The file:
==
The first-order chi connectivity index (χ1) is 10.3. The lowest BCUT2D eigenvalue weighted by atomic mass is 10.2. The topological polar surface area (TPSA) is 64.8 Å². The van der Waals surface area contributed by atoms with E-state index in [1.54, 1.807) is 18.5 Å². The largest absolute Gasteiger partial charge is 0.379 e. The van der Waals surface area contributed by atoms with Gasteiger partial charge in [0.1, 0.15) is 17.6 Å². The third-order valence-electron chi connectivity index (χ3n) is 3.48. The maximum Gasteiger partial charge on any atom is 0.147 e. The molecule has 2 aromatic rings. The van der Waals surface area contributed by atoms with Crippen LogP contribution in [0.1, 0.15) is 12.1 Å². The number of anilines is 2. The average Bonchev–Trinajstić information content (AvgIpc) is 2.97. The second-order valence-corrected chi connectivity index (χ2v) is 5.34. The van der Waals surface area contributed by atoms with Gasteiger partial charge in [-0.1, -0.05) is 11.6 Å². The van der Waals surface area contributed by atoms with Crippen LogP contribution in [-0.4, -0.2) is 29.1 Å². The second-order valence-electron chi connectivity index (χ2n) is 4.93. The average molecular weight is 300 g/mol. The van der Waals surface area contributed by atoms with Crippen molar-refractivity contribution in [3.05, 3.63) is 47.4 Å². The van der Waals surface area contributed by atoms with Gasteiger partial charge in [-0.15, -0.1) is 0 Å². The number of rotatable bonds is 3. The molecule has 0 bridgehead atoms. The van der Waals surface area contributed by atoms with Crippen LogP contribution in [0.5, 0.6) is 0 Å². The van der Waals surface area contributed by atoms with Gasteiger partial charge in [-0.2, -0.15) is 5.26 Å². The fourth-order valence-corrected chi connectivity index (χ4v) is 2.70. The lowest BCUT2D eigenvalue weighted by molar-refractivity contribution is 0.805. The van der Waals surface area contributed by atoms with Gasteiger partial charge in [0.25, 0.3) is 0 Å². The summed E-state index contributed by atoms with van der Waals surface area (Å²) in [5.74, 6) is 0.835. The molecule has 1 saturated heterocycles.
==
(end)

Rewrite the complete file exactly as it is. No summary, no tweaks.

The first-order chi connectivity index (χ1) is 10.3. The lowest BCUT2D eigenvalue weighted by atomic mass is 10.2. The topological polar surface area (TPSA) is 64.8 Å². The van der Waals surface area contributed by atoms with E-state index in [1.54, 1.807) is 18.5 Å². The largest absolute Gasteiger partial charge is 0.379 e. The van der Waals surface area contributed by atoms with Gasteiger partial charge in [0.1, 0.15) is 17.6 Å². The third-order valence-electron chi connectivity index (χ3n) is 3.48. The maximum Gasteiger partial charge on any atom is 0.147 e. The molecule has 2 aromatic rings. The van der Waals surface area contributed by atoms with Crippen LogP contribution in [0.1, 0.15) is 12.1 Å². The number of anilines is 2. The average Bonchev–Trinajstić information content (AvgIpc) is 2.97. The second-order valence-corrected chi connectivity index (χ2v) is 5.34. The van der Waals surface area contributed by atoms with Gasteiger partial charge in [-0.1, -0.05) is 11.6 Å². The van der Waals surface area contributed by atoms with Crippen LogP contribution in [-0.4, -0.2) is 29.1 Å². The second-order valence-electron chi connectivity index (χ2n) is 4.93. The average molecular weight is 300 g/mol. The van der Waals surface area contributed by atoms with Crippen molar-refractivity contribution in [3.05, 3.63) is 47.4 Å². The van der Waals surface area contributed by atoms with Gasteiger partial charge in [-0.15, -0.1) is 0 Å². The number of rotatable bonds is 3. The molecule has 0 bridgehead atoms. The van der Waals surface area contributed by atoms with Crippen LogP contribution in [0.5, 0.6) is 0 Å². The van der Waals surface area contributed by atoms with Gasteiger partial charge in [-0.2, -0.15) is 5.26 Å². The fourth-order valence-corrected chi connectivity index (χ4v) is 2.70. The lowest BCUT2D eigenvalue weighted by molar-refractivity contribution is 0.805. The van der Waals surface area contributed by atoms with Gasteiger partial charge in [0.25, 0.3) is 0 Å². The summed E-state index contributed by atoms with van der Waals surface area (Å²) in [5.74, 6) is 0.835. The molecule has 1 saturated heterocycles.